“Lucky Dog: How Being a Veterinarian Saved My Life,” by Dr. Sarah Boston. House of Anansi Press Inc., $14.95.
If anyone should know how a canine cancer patient feels, it would be this author, a veterinary surgeon with a subspecialty in surgical oncology.
Here she takes the reader through parallel pathways, citing specific cases while detailing the form of the Big C she and her team are treating and the commitment of each owner, then inviting you to accompany her through her personal battle with thyroid cancer and exasperation with countless delays, reflecting: “The Canadian health-care system can take a serious health concern and drag things out for long enough that it becomes a life-threatening disease.”
Conversely, Boston emphasizes, canine cancer patients’ lives hang in the balance of perception and health advocacy, often tempered by the owners’ financial concerns. But care, however, can be put on a fast track of days, not weeks, as she experiences in her thyroid odyssey.
Now a staffer at the University of Florida College of Veterinary Medicine but formerly associated with the Ontario Veterinary College, University of Guelph, Boston’s life takes an ironical twist in 2011 when she spots a growth on her neck and diagnoses – she ultrasounds her own neck at home with her veterinarian husband’s equipment – it as thyroid cancer. In the process, she has plenty of convincing to do with her treatment team through a seemingly never-ending, glacial journey of doctor and hospital visits.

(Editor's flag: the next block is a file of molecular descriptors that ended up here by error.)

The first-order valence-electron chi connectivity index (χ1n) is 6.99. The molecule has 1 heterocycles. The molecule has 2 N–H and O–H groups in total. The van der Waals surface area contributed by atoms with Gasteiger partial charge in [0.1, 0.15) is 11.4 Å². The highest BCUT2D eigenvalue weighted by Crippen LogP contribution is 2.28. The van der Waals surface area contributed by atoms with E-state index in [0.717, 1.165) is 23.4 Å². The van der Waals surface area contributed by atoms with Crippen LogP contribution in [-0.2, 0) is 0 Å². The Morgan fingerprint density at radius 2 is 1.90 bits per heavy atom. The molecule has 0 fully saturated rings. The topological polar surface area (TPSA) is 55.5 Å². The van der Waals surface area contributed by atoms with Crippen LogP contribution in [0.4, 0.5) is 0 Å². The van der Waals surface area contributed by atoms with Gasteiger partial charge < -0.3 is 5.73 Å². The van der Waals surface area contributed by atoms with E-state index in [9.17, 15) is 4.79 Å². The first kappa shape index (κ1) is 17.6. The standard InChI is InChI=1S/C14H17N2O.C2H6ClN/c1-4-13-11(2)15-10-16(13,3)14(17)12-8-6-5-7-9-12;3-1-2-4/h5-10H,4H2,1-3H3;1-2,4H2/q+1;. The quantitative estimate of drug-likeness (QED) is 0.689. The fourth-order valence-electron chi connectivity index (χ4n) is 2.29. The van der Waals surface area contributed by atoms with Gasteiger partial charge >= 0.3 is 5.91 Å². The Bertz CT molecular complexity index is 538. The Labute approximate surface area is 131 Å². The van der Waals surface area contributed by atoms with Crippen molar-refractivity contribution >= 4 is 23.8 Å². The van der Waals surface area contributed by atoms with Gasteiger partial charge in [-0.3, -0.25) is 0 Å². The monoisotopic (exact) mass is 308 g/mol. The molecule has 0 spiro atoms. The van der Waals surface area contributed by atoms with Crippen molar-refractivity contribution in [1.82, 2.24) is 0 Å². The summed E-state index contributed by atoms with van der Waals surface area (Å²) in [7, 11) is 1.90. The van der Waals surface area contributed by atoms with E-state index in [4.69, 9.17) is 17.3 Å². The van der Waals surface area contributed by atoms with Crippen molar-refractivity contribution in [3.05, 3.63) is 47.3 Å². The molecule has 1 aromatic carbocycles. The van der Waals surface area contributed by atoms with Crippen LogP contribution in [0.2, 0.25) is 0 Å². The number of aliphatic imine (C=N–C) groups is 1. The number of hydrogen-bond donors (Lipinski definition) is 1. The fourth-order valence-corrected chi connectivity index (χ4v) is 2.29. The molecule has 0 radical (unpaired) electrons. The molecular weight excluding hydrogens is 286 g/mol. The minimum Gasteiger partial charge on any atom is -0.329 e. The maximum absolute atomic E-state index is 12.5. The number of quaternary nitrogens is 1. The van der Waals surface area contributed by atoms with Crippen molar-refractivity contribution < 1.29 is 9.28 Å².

Consequently, there are times she wishes she were a dog and could receive immediate diagnosis and follow-up care. Boston says, however, “When a human family member has cancer, people usually come together. Everyone is fighting on the same team. When a family pet has cancer, it is polarizing and isolating. People break into their strong opinion – weak data-based camps about the ethics, finances, and benefits of treating cancer in pets that they have never met.”
Poignant stories of her canine patients range from Carney, a St. Bernard whose radioactive treatments set off radiation monitors at a U.S. Customs and Border Patrol station, to Riley, a blind golden retriever-chow mix who saves her family during a house fire.
Later, Boston herself undergoes radiation iodine treatment to rid thyroid cancer, requiring her husband to move out of the house for the first three days after her treatment. “At first, it is novel to be radioactive. . . . You can imagine the endless jokes and texts that ensue,” she says.
The volume is an intoxicating blend of tension and passion carved out in a friendly, first-person perspective. And as the owner of three dogs who have undergone a cross section of cancer-care approaches – amputation, radiation and chemotherapy – I can relate to the owners’ far-ranging mix of emotions from anxiety to a resilient can-do spirit.
In that respect, Boston is at her best when characterizing her patients and contrasting treatment from veterinary to human medicine.
“I am full of respect,” she writes, “and awe for my patients. They sail through surgeries with dignity and grace. They make no complaints and have endless forgiveness for the things we do to them. All they ask in return is a bit of hand-feeding and some human kindness.
“. . . All dogs and cats understand is their quality of life. They don’t feel fear when they are diagnosed. They don’t worry about death. They don’t worry about chemotherapy or losing a leg.”
Throughout this odyssey, Boston nicely captures frustrations and speed of care between human and veterinary medicine. “Being a veterinary (and I assume human) surgical oncologist is about knowing the limits. To do this job, you need a combination of humor, confidence, training, compassion, swagger, creativity, and surgical bravado. In short, you need mojo. Without mojo, you are sunk.”
Impassioned, yet sobering, “Lucky Dog” is a sharp, contrasting portrait of two species’ polarized medical landscapes accented with wit, wisdom and wonderment from first diagnosis to recovery.